I recently read an article in the New York Times titled “When Doctors ‘Google’ Their Patients,” which details one physician’s thoughts on whether or not doctors should look up their patients on the Internet.
What struck me was the fact that despite growing up with the Internet and being able to find information about practically anyone using Facebook, LinkedIn, Google, or Instagram, I have never once been tempted to find out more about my patients online. For me, our relationship was one that was contained within the confines of the hospital, and I never thought to “double check” on anyone’s history after the initial patient interview.
But this article made me think, are there circumstances in which I should Google my patients, to better patient care?
The most obvious cases I can think of for Googling patients are one in which the doctor suspects that the patient is lying to abuse the healthcare system. Malingering is intentionally faking illness for secondary gain, whether it is to get time off work, narcotics, disability insurance, avoiding jailtime, etc.
The article’s author shared a story of an elderly female patient he took care of whose drug screen came back positive for cocaine. She denied drug use, but then a quick Internet search revealed that she had been detained for cocaine possession decades earlier. The author doesn’t go into specifics but I imagine this could change how he approaches the patient’s narcotics regimen or how he speaks to her about drug cessation.
Then there are those with factitious disorder, where patients fake being sick in order to play the patient role. I have heard stories about patients who secretly ingest feces in the hospital, inject themselves with insulin, contaminate their central lines, or intentionally cut themselves in order to stay in the hospital and get treated for self-inflicted injuries. These red flags should be in the medical record, but sometimes these patients are not easy to track down and it is painfully hard to get outside hospital records depending on where you work.
A recent news story uncovered a man in Washington who faked work injuries under multiple names and social security numbers to repeatedly obtain Vicodin, Percocet, and other powerful painkillers.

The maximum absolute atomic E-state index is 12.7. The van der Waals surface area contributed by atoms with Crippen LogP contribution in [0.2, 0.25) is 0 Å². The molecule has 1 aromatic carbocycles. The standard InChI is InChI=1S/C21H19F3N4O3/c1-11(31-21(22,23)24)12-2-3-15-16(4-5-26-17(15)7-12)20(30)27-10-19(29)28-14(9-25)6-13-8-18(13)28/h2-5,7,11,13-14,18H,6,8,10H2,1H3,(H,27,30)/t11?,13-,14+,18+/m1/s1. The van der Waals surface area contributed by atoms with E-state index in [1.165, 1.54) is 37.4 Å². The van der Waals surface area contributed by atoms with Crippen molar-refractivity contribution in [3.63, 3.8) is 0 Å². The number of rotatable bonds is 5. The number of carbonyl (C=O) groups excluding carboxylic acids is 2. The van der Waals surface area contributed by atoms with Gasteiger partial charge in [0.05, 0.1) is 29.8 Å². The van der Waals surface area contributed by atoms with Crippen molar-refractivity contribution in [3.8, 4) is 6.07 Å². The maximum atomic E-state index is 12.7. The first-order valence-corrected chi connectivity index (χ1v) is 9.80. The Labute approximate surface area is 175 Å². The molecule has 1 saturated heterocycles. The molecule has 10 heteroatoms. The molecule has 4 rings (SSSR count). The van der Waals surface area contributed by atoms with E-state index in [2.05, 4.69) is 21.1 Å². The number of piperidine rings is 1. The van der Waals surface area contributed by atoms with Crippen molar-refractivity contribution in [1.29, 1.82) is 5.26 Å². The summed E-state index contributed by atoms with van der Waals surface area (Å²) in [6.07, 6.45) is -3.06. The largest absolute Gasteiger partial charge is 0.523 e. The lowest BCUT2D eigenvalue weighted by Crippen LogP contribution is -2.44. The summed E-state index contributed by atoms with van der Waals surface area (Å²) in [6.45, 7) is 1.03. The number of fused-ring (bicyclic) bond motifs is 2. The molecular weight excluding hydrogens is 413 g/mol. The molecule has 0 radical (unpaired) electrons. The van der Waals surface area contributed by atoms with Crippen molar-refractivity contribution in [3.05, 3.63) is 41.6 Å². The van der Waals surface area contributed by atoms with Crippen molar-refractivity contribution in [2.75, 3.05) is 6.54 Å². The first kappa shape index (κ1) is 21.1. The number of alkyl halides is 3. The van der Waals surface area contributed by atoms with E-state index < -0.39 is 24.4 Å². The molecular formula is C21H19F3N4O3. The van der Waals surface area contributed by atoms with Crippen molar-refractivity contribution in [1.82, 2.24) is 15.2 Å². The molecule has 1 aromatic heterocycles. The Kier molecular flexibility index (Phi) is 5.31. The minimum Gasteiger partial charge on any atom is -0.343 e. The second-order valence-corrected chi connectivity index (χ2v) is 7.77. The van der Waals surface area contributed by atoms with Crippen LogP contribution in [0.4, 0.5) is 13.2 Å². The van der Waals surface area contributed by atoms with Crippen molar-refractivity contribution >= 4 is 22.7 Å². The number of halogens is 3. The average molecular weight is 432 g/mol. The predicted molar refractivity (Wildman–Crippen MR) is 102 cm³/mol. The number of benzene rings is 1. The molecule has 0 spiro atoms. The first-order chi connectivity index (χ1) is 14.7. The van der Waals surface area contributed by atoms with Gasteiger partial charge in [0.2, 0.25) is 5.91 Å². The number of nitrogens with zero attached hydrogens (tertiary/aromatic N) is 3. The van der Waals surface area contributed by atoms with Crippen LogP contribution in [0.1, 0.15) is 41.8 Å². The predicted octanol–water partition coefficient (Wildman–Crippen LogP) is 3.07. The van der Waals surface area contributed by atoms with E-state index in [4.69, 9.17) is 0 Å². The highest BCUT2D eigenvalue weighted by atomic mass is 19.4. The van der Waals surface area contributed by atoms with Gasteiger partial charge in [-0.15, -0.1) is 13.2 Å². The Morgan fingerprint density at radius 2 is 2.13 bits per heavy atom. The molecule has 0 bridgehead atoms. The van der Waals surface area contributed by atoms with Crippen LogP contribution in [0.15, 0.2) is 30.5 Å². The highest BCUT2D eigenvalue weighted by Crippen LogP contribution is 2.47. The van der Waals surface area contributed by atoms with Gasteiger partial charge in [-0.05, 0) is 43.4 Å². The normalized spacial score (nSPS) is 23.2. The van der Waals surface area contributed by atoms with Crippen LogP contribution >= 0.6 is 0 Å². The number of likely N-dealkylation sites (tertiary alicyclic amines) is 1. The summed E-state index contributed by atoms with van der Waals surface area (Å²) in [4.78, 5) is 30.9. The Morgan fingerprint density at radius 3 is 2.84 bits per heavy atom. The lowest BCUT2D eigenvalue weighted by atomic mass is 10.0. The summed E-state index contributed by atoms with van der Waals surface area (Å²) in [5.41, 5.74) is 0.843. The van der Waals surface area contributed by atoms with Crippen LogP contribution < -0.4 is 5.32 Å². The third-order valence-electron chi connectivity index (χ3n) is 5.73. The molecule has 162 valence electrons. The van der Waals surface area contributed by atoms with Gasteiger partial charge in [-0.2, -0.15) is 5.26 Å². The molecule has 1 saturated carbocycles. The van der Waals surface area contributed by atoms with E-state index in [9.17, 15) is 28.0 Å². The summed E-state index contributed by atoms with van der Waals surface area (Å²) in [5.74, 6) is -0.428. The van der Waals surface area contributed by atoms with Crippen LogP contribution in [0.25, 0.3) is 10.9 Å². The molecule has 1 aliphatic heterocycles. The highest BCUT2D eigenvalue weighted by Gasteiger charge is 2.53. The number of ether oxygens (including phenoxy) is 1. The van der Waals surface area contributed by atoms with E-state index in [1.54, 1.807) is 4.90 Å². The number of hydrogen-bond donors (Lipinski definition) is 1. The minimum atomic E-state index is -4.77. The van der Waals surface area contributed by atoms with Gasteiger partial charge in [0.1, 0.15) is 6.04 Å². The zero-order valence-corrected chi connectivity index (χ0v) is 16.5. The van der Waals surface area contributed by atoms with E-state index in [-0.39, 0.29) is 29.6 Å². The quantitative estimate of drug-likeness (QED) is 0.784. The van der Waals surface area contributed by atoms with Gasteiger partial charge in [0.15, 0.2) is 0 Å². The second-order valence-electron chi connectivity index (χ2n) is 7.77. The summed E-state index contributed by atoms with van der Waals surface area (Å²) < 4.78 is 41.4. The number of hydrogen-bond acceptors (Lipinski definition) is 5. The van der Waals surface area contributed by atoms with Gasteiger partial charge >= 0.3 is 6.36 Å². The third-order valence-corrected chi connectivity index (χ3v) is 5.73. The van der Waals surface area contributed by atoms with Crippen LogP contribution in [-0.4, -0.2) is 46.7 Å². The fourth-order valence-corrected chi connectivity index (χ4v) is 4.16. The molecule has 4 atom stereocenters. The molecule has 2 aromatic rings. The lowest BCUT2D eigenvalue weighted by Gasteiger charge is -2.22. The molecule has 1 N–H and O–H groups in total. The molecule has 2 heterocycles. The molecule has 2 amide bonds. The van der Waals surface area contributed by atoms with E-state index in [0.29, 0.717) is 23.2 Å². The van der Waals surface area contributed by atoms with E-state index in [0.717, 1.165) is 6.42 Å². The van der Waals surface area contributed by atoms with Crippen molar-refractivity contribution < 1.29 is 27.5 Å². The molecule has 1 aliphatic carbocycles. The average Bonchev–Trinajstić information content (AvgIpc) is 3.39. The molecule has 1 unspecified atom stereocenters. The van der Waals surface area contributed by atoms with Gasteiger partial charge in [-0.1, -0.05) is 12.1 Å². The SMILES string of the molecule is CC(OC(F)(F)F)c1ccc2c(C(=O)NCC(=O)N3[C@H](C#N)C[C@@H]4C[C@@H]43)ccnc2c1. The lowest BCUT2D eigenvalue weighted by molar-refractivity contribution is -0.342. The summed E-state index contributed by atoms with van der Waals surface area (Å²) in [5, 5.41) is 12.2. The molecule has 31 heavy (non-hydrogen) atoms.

A field that I think Googling patients can sometimes be helpful in is psychiatry. In some of these patients, an accurate history is difficult to obtain, and if someone has an extensive history of suicide attempts, there may be more than meets the eye. The Internet may uncover additional information that may add to the story behind the complex psychiatric pathology that the patient suffers from.
This is a slippery slope though, because I can also foresee instances in which a physician uncovers something he or she doesn’t like or has an implicit bias against in a patient. In these cases, what the physician discovers on the Internet may alter his attitudes towards the patients and even negatively affect patient care. (Although physicians everywhere, especially at county hospitals, do take care of patients in jail, and what I’ve been taught is to not ask about the crime(s) committed). I think it is important in today’s day and age, with technology so accessible and so very revealing, for physicians to remember to treat patients to the best of their ability.
All in all, I think physicians should be wise in choosing to look towards the Internet for more background information on patients. If a doctor suspects something fishy is going on, or that medical care is being hindered by lack of information, then perhaps it isn’t such a bad idea to ask Google for a few more details.